- Comprehensive art of traditional crafts in Tokyo, Bringing togethervarious arts.
- In the 17th through 18th centuries, as Buddhism penetrated among the general public and Buddhist temples began appearing in Japan, the Butsudan (Household Buddhist Altars and Fittings) was created for use in household prayer sessions. Within a Butsudan are placed the principal image of Buddha, Ihai (Buddhist memorial tablet) inscribed with ancestors’ names, and other items. Tokyo Butsudan has a profound texture achieved through precise craftsmanship influenced by temple design and use of both imported woods, including rosewood, ebony, etc., and mulberry, and they feature simple but mystic beauty. Butsudan making involves various techniques handed down from traditional crafts of Tokyo, including engraving to make traditional representations of Chinese phoenixes and foliage scroll, coating to highlight the beauty of the woody texture through repeated Urushi applications, Sashimono (cabinetwork) to assemble wooden components without nails, and others. This bringing together of these high-level techniques is why the Tokyo Butsudan is called “the comprehensive art of traditional crafts of Tokyo.” With recent increase of Butsudan in a furniture style that is not linked to temple design, Tokyo Butsudan is making efforts in producing traditional altars so that people can show respect for their ancestors and thank them for their legacies. Tokyo Butsudan that craftsmen put their energies to will be passed on to future generations to enhance strong family ties.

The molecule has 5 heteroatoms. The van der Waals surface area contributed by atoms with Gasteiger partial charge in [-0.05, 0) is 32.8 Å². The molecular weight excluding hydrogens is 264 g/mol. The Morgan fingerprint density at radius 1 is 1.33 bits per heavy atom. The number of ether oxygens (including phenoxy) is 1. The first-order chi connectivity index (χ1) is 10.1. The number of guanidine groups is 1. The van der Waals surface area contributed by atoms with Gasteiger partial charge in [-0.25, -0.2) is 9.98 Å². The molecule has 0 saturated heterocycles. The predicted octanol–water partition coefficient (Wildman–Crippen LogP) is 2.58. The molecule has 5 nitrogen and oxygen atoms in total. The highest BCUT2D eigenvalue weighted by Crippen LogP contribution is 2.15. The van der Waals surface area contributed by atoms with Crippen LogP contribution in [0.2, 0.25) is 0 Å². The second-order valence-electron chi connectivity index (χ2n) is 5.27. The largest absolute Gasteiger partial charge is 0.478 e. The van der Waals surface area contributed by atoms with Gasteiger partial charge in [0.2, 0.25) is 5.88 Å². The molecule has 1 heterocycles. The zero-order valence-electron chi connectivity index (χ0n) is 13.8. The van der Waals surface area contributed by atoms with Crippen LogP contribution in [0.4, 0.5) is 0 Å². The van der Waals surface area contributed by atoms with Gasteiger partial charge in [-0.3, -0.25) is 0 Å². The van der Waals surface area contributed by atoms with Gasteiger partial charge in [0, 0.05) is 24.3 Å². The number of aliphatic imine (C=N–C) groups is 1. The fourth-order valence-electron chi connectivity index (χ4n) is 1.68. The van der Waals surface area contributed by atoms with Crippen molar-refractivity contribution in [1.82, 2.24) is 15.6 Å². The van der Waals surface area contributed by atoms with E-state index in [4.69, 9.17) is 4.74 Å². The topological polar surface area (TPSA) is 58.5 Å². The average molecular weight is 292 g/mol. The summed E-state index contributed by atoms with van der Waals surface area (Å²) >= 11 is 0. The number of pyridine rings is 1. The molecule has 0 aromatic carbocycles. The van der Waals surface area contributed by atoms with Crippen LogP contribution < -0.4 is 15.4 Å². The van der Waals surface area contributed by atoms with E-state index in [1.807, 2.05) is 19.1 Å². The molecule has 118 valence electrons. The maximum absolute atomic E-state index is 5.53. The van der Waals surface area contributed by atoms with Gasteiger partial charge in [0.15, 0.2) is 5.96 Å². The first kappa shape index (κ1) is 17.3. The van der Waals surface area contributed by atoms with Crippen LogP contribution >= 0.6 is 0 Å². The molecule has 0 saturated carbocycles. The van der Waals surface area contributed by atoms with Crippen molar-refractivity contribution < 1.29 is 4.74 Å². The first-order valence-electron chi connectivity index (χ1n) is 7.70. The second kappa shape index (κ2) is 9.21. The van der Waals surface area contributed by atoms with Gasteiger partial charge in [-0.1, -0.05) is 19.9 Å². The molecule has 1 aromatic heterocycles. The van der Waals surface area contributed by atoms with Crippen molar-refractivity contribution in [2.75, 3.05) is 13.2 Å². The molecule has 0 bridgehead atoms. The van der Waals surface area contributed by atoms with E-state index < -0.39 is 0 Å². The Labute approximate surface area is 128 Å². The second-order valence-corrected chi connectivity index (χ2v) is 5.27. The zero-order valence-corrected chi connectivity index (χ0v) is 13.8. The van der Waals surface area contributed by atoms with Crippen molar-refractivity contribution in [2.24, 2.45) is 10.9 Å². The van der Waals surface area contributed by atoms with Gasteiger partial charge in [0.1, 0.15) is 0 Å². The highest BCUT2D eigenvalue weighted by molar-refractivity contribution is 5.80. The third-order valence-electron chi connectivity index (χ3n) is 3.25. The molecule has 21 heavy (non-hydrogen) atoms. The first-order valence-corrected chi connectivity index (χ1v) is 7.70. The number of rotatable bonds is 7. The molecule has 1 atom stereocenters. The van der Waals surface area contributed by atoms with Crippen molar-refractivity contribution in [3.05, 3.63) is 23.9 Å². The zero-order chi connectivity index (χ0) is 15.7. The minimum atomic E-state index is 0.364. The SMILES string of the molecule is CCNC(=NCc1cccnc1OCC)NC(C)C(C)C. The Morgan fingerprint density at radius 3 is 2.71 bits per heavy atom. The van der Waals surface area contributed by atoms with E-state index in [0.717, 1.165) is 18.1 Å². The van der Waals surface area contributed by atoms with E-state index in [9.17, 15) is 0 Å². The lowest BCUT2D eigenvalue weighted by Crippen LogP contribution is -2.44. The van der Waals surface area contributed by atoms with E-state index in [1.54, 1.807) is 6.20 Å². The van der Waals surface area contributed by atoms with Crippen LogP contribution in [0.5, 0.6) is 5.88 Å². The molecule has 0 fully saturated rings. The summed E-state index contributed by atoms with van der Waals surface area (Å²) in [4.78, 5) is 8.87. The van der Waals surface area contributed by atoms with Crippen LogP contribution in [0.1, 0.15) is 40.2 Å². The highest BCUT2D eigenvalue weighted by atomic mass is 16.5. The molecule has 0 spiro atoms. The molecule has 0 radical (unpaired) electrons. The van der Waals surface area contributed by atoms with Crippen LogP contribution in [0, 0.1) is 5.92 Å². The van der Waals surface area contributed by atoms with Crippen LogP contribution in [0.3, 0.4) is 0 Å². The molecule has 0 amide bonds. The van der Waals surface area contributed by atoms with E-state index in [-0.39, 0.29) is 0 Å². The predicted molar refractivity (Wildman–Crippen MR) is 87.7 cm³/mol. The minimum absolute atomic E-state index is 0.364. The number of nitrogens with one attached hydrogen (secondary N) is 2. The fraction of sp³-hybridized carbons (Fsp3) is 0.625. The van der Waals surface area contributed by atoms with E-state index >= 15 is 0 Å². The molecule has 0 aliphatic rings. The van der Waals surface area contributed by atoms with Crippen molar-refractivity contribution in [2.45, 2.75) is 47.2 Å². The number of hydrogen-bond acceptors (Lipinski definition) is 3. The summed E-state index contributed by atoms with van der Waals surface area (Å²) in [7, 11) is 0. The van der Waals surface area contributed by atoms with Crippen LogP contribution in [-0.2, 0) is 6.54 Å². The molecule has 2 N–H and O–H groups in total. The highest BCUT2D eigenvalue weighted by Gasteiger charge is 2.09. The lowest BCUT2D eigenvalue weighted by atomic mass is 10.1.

- Tokyo Karaki Butsudan Manufacturing Cooperative Association
Address: Corpo Sumire, 1F, 9-32, Ayase 4-chome, Adachi-ku, Tokyo